I want to introduce myself as a fellow warrior. I’m a physician and saw your blog thanks to a Facebook group yesterday. I read your Carpe Diem/Crappy Diem post and I have had the exact same musings. I am (age) yrs old and was diagnosed with stage 4 breast cancer last May. Initially, I was quite ill (liver mets). I have been back to work since September (was still in my initial chemo at the time) and am back in treatment (now near weekly chemo because things got worse in January). I’m feeling pretty great, all things considered. I have a husband and a young child.

Anyway, I wanted to say hello, and to let you know that I’m here working, alongside you and fighting. And actually, I’m fighting back tears after reading your blog posts, which contain many things I have thought about for the past year. Thanks for writing and making me feel not so alone as a doc and mom.”

We became friends. She is currently in hospice and the inevitable is looming and as I grieve I hold on to her words.

Religious Platitudes For Cancer And Other Serious Illness

[Commentary by Dheeraj Raina: This post is published under Uzma’s byline because it’s a previously unpublished post of hers. To read my approach to her unpublished work, read this. Though this particular post references “Muslim Platitudes for Illness,” her observations apply equally to all faith-based platitudes, irrespective of religion — just replace Allah with appropriate other God(s). Uzma was deeply spiritual and religious. However, she hated it when people used such platitudes to try to comfort her. She found such attempts hollow and empty. This post is essentially about that frustration.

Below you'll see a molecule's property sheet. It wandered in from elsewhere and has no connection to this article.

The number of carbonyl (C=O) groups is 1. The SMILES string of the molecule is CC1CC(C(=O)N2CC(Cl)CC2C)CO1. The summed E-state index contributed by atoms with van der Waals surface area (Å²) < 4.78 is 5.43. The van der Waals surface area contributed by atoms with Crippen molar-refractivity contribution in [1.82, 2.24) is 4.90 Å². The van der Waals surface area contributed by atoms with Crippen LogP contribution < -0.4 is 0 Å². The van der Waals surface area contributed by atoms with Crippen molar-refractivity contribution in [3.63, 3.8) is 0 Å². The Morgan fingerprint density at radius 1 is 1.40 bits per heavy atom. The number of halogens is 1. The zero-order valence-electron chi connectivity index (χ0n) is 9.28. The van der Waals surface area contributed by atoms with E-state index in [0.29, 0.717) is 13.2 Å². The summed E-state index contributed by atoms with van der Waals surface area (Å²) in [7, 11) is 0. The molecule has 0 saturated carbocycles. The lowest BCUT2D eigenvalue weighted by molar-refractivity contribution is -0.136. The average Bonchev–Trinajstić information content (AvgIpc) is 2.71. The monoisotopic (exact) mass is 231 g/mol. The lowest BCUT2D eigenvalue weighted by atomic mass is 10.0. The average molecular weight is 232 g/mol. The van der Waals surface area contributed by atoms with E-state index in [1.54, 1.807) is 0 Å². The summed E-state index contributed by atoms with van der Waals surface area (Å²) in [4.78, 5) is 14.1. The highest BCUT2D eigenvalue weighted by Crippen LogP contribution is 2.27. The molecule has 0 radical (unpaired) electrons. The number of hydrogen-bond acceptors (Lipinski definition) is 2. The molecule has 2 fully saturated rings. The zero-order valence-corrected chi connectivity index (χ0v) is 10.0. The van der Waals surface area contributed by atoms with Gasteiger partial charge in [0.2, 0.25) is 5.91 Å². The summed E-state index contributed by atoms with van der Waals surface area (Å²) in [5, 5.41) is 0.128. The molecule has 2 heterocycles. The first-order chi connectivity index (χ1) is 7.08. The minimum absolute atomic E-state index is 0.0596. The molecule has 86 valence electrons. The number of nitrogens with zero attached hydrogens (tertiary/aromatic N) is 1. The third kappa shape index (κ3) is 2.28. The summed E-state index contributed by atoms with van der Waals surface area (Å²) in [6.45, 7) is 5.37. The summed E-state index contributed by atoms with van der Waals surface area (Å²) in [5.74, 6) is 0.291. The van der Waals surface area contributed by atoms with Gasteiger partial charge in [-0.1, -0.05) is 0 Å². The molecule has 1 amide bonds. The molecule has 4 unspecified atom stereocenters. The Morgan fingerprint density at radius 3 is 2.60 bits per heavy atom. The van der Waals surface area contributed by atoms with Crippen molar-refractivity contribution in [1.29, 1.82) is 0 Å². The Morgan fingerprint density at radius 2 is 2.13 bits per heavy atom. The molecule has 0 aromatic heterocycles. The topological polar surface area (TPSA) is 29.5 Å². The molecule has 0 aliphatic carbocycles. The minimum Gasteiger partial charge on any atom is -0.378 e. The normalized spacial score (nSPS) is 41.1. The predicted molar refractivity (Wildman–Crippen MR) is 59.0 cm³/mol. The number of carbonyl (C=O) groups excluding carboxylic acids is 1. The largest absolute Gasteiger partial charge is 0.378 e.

I have edited this post’s formatting. Words I have added are in italics. Enjoy!]

* * *

This is what I hear over and over again.

I believe in prayers and miracles but these thoughts seem to have a pattern and classic content.

I hope for remission, I pray for recovery. But people do get better and some don’t.

Muslim platitudes for Illness:

1. When first sick

May Allah heal you, I will pray for you.

2. Illness prolonged

It’s not an illness , it’s a test. I will pray for you.

3. Still sick

Duas (prayers) change things. Keep praying.

4. Still quite sick

Shifa (healing) is in hands of Allah, keep asking.here are these things you should recite every day.

5.Still sick and worse.

Miracles happen all the time. I am praying for a miracle. Keep reciting what I sent you.

6. Patient suddenly better for one day

I told you never give up Hope , see how things change when you pray.

7. After 24 hours – Still sick, worse and may be terminal.

Death is inevitable. Whoever lives, will taste death.There is time to repent. Stay strong, keep faith .

8. Deathly ill

Now who can really interfere with Allah’s plans. He decides what is best. There is always a reason why prayers aren’t accepted. They wash away sins.

9. Died

We came from Him and shall return to Him. I will pray for the departed soul.

10. Someone else gets sick.

Rinse and repeat.

A Note About Uzma’s Previously Unpublished Posts

Uzma was an astute observer of human emotions and behavior — her own and others’. Between her diagnosis of breast cancer in 2013 and her death in 2019, Uzma wrote prolifically. Her writing was incisive, irrespective of whether she was writing to inform, persuade, amuse or vent. She found the words to express what many of us could not. She shone a light on feelings that, but for those apt words and her willingness to say it as it is, would have remained hidden and unexamined.